Wednesday, December 18, 2019

Agile and R/D

I was recently asked if Agile and 'R/D' go together.

Good question! I'm glad you asked.

The issue at hand: how do you reconcile agile's call for product delivery to users every few weeks with the unknowns and false starts in a real R/D project?

Let's start with OPM ... Other people's money ... And the first question:
What have you committed to do with the money?
There are two possible answers:
  1. Apply your best efforts; or 
  2. Work to "completion".
Of course, (1) may be embodied in (2) -- why wouldn't you always apply your best efforts?
But in the R/D domain, (2) is often not a requirement and may be a bridge too far: -- example: got a completion cure for cancer?

"Completion" means more than just effort; it has elements of accomplishment and obtained objectives. You can calculate an ROI applying OPM to "completion"

"Completion" is problematic in the R/D domain: completion implies a reasonable knowledge of scope, and that may be impractical depending on the balance of the "R" with the "D". Heavy "R" implies very limited idea of the means to accomplish; "D" is the flip of that.

The most constraining example of "completion" is Firm Fixed Price -- whether by contract or just project charter. FFP is almost never -- dare I say never? -- appropriate for R/D. Scope is assumed well enough known so that the price can be "firm" and "fixed".

Poor scope definition? Then, ask for "best effort".
The best example of "best effort" is "Time and Materials" -- T/M. If you're working T/M your obligation -- legally at least -- is best effort, though you may feel some higher calling for completion.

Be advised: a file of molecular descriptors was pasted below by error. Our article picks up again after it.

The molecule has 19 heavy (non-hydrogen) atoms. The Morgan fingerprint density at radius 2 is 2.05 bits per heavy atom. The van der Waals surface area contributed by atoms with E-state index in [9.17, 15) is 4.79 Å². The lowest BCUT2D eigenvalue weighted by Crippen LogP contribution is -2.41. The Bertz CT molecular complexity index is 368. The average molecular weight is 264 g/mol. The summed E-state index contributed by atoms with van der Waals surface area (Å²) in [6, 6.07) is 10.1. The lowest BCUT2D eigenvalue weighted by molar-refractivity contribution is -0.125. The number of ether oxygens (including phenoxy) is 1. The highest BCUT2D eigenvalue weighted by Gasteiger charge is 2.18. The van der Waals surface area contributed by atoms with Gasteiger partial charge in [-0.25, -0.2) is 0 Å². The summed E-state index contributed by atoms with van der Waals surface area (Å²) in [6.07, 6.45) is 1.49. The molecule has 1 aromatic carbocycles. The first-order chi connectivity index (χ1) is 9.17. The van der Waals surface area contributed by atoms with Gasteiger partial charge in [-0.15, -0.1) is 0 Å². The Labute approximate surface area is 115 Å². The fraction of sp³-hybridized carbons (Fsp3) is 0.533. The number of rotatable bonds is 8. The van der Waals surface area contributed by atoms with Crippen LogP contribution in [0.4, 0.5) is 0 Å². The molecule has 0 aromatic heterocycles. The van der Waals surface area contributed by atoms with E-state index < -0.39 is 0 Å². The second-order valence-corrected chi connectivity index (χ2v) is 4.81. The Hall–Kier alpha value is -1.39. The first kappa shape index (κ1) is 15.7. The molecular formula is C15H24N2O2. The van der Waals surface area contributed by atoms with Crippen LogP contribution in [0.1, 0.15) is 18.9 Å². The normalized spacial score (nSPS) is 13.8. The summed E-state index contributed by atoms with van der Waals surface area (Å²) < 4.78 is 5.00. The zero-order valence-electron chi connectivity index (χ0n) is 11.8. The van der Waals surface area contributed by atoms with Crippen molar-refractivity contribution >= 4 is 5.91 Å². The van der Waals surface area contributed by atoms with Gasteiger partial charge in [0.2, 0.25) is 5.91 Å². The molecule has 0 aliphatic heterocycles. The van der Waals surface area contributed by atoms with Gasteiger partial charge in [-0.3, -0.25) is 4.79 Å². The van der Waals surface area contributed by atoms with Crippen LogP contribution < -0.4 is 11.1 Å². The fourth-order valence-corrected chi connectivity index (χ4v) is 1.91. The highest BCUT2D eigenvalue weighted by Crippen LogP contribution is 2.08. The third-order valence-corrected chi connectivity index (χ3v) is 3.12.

And, of course, ROI is problematic with T/M. The money may, or may not, develop anything with a dollarized business return.

And so now let's layer on Agile ... what's in and what's out vis a vis R/D:
Among the agile practises that are "IN" (in no particular order)
  • Conversational requirements ("I want to cure cancer")
  • Prototypes, models, and analysis (even, gasp! Statistics and calculus, though some would argue that no such ever occurs in an agile project)
  • Periodic reflection and review of lessons learned
  • Small teams working on partitioned scope
  • Trust and collaboration within the team
  • Skills redundancy
  • Local autonomy
  • Persistent teams, recruited to the cause
  • PM leadership to knock down barriers (servant leadership model)
  • Lean bureaucracy
  • Emphasis on test and verification
  • Constant refactoring
  • Frequent CI (integration and regression verification with prior results)
And, among the agile practises that are "OUT"
  • Definite narrative of what's to be accomplished (Nylon was an accident)
  • Product architecture
  • Commitment to useful product every period
  • Intimate involvement of the user/customer (who even knows who they might be when it is all "DONE"?)
There may be a longer list of "OUT"s, but to my mind there's no real challenge to being agile and doing R/D.

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